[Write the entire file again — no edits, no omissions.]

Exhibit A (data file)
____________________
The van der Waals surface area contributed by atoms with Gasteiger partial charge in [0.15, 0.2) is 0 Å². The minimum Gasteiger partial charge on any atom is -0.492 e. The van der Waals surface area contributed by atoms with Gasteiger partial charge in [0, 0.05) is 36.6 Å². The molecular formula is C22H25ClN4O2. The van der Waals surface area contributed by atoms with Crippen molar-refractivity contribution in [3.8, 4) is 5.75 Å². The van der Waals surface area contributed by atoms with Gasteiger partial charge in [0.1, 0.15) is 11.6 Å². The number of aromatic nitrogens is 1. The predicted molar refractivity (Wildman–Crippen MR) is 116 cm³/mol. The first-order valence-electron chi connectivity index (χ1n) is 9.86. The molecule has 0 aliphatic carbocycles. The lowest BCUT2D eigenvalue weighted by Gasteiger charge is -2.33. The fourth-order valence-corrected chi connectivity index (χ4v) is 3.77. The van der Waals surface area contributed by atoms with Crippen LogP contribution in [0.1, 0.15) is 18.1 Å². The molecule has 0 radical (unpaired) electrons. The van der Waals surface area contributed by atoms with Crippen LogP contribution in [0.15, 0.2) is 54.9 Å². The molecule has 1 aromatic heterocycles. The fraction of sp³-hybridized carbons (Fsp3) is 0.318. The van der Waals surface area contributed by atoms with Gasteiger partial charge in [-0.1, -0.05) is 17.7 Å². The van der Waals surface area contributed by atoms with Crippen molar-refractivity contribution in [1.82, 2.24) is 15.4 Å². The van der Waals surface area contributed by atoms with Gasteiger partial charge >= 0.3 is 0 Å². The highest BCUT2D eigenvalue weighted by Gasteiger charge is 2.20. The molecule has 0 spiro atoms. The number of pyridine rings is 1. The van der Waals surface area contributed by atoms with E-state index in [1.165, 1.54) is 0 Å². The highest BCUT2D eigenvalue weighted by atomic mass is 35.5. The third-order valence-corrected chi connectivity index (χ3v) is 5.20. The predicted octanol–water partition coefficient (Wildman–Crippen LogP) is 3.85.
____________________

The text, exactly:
The van der Waals surface area contributed by atoms with Gasteiger partial charge in [0.15, 0.2) is 0 Å². The minimum Gasteiger partial charge on any atom is -0.492 e. The van der Waals surface area contributed by atoms with Gasteiger partial charge in [0, 0.05) is 36.6 Å². The molecular formula is C22H25ClN4O2. The van der Waals surface area contributed by atoms with Crippen molar-refractivity contribution in [3.8, 4) is 5.75 Å². The van der Waals surface area contributed by atoms with Gasteiger partial charge in [0.1, 0.15) is 11.6 Å². The number of aromatic nitrogens is 1. The predicted molar refractivity (Wildman–Crippen MR) is 116 cm³/mol. The first-order valence-electron chi connectivity index (χ1n) is 9.86. The molecule has 0 aliphatic carbocycles. The lowest BCUT2D eigenvalue weighted by Gasteiger charge is -2.33. The fourth-order valence-corrected chi connectivity index (χ4v) is 3.77. The van der Waals surface area contributed by atoms with Crippen LogP contribution in [0.1, 0.15) is 18.1 Å². The molecule has 0 radical (unpaired) electrons. The van der Waals surface area contributed by atoms with Crippen LogP contribution in [0.15, 0.2) is 54.9 Å². The molecule has 1 aromatic heterocycles. The fraction of sp³-hybridized carbons (Fsp3) is 0.318. The van der Waals surface area contributed by atoms with Gasteiger partial charge in [-0.1, -0.05) is 17.7 Å². The van der Waals surface area contributed by atoms with Crippen molar-refractivity contribution in [1.82, 2.24) is 15.4 Å². The van der Waals surface area contributed by atoms with Gasteiger partial charge >= 0.3 is 0 Å². The highest BCUT2D eigenvalue weighted by Gasteiger charge is 2.20. The molecule has 0 spiro atoms. The number of pyridine rings is 1. The van der Waals surface area contributed by atoms with E-state index in [1.165, 1.54) is 0 Å². The highest BCUT2D eigenvalue weighted by atomic mass is 35.5. The third-order valence-corrected chi connectivity index (χ3v) is 5.20. The predicted octanol–water partition coefficient (Wildman–Crippen LogP) is 3.85.